Italian East Africa

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Italian East Africa

Africa Orientale Italiana
Talyaaniga Bariga Afrika
شرق افريقيا الايطالية
Flag of Italy (1861-1946).svg
Scudo Africa Orientale Italiana.svg
Coat of arms
Motto:  Foedere et Religione Tenemur
"We are bound by Treaty and by Religion"
Marcia Reale d'Ordinanza
"Royal March of Ordinance [ citation needed ] "
Italian East Africa (1938-1941).svg
Italian East Africa.png
Italian East Africa in 1936.
Status Colony of Italy
Capital Addis Ababa
Common languages Italian, Arabic, Oromo, Amharic, Tigrinya, Somali, Tigre
 1936–1947 (de facto 1942)
Victor Emmanuel III
Viceroy [lower-alpha 1]  
Pietro Badoglio
Rodolfo Graziani
Prince Amedeo, Duke of Aosta
Pietro Gazzera
Guglielmo Nasi
Historical era Interwar period / WWII
15 January 1936
10 February 1947
1939 [2] 1,725,000 km2 (666,000 sq mi)
 1939 [2]
Currency Italian East African lira
Preceded by
Succeeded by
Flag of Italy (1861-1946).svg Italian Eritrea
Flag of Italy (1861-1946).svg Italian Somaliland
Flag of Ethiopia (1897).svg Ethiopian Empire
Flag of British Somaliland (1903-1950).svg British Somaliland
British Military Administration (Somalia) Flag of UK.svg
British Military Administration (Eritrea) Flag of UK.svg
British Somaliland Flag of British Somaliland (1903-1950).svg
Ethiopian Empire Flag of Ethiopia (1897).svg
Today part ofFlag of Djibouti.svg  Djibouti
Flag of Eritrea.svg  Eritrea
Flag of Ethiopia.svg  Ethiopia
Flag of Somalia.svg  Somalia

Italian East Africa (Italian : Africa Orientale Italiana) was an Italian colony in the Horn of Africa. It was formed in 1936 through the merger of Italian Somaliland, Italian Eritrea, and the newly occupied Ethiopian Empire which became Italian Ethiopia. [3]

Italian language Romance language

Italian is a Romance language of the Indo-European language family. Italian descended from the Vulgar Latin of the Roman Empire, and together with Sardinian, is by most measures the closest language to it of the Romance languages. Italian is an official language in Italy, Switzerland, San Marino and Vatican City. It has an official minority status in western Istria. It formerly had official status in Albania, Malta, Monaco, Montenegro (Kotor) and Greece, and is generally understood in Corsica and Savoie. It also used to be an official language in the former Italian East Africa and Italian North Africa, where it still plays a significant role in various sectors. Italian is also spoken by large expatriate communities in the Americas and Australia. Italian is included under the languages covered by the European Charter for Regional or Minority languages in Bosnia and Herzegovina and in Romania, although Italian is neither a co-official nor a regional or a traditional language in these countries, where Italians do not represent a historical minority. In the case of Romania, Italian is listed by the Government along 10 other languages which supposedly receive a "general protection", but not between those which should be granted an "advanced or enhanced" one. Many speakers of Italian are native bilinguals of both Italian and other regional languages.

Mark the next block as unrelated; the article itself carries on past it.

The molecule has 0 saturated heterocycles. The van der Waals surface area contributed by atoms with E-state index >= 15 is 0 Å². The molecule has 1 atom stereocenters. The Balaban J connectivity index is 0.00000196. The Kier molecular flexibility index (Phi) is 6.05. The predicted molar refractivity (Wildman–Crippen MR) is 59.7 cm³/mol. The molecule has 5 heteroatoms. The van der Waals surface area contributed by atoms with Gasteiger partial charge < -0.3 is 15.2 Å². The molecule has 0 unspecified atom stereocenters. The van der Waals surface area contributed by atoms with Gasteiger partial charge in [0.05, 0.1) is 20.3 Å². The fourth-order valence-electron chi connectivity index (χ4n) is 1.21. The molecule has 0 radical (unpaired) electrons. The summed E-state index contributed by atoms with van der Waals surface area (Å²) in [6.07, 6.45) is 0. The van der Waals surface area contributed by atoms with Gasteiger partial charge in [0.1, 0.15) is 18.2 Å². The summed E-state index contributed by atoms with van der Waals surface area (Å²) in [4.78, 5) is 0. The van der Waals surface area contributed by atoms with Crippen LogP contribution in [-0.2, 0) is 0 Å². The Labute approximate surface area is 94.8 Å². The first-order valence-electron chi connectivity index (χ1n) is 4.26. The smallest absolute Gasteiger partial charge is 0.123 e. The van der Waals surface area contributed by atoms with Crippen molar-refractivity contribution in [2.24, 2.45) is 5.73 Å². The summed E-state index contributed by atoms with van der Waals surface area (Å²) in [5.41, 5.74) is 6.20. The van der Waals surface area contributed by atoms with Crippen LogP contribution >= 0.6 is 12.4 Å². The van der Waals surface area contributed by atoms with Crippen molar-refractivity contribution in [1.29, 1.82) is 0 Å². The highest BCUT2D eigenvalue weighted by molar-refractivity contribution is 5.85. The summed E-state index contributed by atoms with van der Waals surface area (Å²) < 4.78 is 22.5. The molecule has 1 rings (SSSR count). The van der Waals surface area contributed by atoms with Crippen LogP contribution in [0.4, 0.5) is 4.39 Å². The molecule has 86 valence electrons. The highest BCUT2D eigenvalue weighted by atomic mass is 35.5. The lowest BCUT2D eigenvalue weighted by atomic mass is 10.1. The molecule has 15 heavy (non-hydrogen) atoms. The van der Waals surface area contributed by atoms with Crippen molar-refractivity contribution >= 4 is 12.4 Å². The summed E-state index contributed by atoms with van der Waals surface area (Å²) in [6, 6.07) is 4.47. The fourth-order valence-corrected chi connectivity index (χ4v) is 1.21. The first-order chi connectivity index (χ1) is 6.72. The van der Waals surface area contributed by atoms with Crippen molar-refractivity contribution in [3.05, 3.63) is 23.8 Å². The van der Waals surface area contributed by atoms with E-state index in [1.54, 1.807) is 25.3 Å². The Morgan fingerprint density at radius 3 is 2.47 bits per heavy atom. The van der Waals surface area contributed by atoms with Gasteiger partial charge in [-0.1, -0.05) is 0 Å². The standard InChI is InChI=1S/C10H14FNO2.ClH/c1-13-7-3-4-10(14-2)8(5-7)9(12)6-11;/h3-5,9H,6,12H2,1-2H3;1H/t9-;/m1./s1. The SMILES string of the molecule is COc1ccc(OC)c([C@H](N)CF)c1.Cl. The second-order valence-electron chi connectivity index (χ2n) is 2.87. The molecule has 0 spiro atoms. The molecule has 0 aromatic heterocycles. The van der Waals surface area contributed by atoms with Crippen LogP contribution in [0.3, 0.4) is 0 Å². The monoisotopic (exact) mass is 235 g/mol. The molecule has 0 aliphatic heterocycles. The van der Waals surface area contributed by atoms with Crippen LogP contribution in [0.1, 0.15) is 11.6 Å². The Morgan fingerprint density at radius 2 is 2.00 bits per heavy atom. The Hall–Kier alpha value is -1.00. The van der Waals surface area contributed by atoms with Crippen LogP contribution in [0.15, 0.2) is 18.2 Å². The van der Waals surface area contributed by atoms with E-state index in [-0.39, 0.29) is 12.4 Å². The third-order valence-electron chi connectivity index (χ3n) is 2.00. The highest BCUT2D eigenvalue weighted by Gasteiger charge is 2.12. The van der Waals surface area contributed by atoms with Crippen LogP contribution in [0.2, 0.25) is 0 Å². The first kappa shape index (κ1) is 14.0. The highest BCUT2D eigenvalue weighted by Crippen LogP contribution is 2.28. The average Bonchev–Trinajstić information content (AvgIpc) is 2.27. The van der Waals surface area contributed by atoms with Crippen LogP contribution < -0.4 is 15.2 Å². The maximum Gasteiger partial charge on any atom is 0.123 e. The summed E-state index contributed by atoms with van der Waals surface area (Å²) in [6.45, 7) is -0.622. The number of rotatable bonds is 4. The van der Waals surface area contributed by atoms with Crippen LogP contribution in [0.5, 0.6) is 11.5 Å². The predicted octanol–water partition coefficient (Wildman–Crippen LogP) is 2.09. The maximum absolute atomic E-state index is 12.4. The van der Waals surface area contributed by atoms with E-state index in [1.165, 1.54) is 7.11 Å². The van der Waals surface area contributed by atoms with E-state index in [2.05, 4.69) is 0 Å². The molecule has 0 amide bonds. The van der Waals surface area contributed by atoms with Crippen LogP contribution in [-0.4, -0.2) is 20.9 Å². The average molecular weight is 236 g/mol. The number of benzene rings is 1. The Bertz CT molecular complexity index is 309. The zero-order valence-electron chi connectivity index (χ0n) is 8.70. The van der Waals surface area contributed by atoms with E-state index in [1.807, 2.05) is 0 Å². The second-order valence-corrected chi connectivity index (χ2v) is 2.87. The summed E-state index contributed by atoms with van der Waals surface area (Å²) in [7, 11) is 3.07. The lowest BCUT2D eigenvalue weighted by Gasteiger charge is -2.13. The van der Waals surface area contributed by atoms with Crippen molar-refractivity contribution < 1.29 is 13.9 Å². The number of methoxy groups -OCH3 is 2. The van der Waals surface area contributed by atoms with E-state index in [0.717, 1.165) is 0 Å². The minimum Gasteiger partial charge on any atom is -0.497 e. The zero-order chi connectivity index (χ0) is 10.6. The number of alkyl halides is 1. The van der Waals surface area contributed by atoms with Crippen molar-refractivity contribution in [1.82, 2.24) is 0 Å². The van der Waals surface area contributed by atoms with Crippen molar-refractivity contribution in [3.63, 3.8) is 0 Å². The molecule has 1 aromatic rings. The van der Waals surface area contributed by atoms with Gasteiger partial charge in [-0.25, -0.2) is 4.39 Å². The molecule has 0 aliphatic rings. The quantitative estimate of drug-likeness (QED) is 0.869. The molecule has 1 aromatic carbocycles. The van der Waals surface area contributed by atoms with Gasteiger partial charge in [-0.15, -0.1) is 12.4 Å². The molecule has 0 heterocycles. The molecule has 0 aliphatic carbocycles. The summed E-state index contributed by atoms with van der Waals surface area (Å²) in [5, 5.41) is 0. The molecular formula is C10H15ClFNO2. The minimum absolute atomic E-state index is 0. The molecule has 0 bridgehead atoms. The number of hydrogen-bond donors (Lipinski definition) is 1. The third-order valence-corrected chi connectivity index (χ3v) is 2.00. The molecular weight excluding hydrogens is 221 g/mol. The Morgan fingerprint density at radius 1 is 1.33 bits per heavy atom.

Italian Empire Italy during the era of modern European imperialism

The Italian colonial empire, known as the Italian Empire between 1936 and 1943, comprised the colonies, protectorates, concessions, dependencies and trust territories of the Kingdom of Italy. The genesis of the Italian colonial empire was the purchase in 1869 of Assab Bay on the Red Sea by an Italian navigation company which intended to establish a coaling station at the time the Suez Canal was being opened to navigation. This was taken over by the Italian government in 1882, becoming modern Italy's first overseas territory.

Horn of Africa peninsula in Northeast Africa

The Horn of Africa is a peninsula in Northeast Africa. It extends hundreds of kilometers into the Arabian Sea and lies along the southern side of the Gulf of Aden. The area is the easternmost projection of the African continent. Referred to in ancient and medieval times as the land of the Barbara and Habesha, the Horn of Africa denotes the region containing the countries of Djibouti, Eritrea, Ethiopia, and Somalia.


Italian East Africa was divided into six governorates. Eritrea and Somalia, Italian possessions since 1869 and 1889 respectively, became Eritrea Governorate and Somalia Governorate, while Ethiopia was made of Harrar, Galla-Sidamo, Amhara, and Scioa Governorate.

Governorates of Italian East Africa

The Governorates of Italian East Africa (AOI) formed the first level of country subdivision. The territory was divided into 6 Governorates, until 1938 including the Governorate of Addis Ababa, whose territory was integrated in the new government of Scioà, with a municipal administration.

Eritrea Governorate

Eritrea Governorate was one of the six governorates of Italian East Africa. Its capital was at Asmara.

Somalia Governorate

Somalia Governorate was one of the six governorates of Italian East Africa.

During the Second World War, Italian East Africa was occupied by a British-led force including colonial and Ethiopian units. [4] After the war, Italian Somaliland and Eritrea came under British administration, while Ethiopia regained its independence. In 1949, Italian Somaliland was reconstituted as the Trust Territory of Somaliland, which was administered by Italy from 1950 until its independence in 1960.

World War II 1939–1945 global war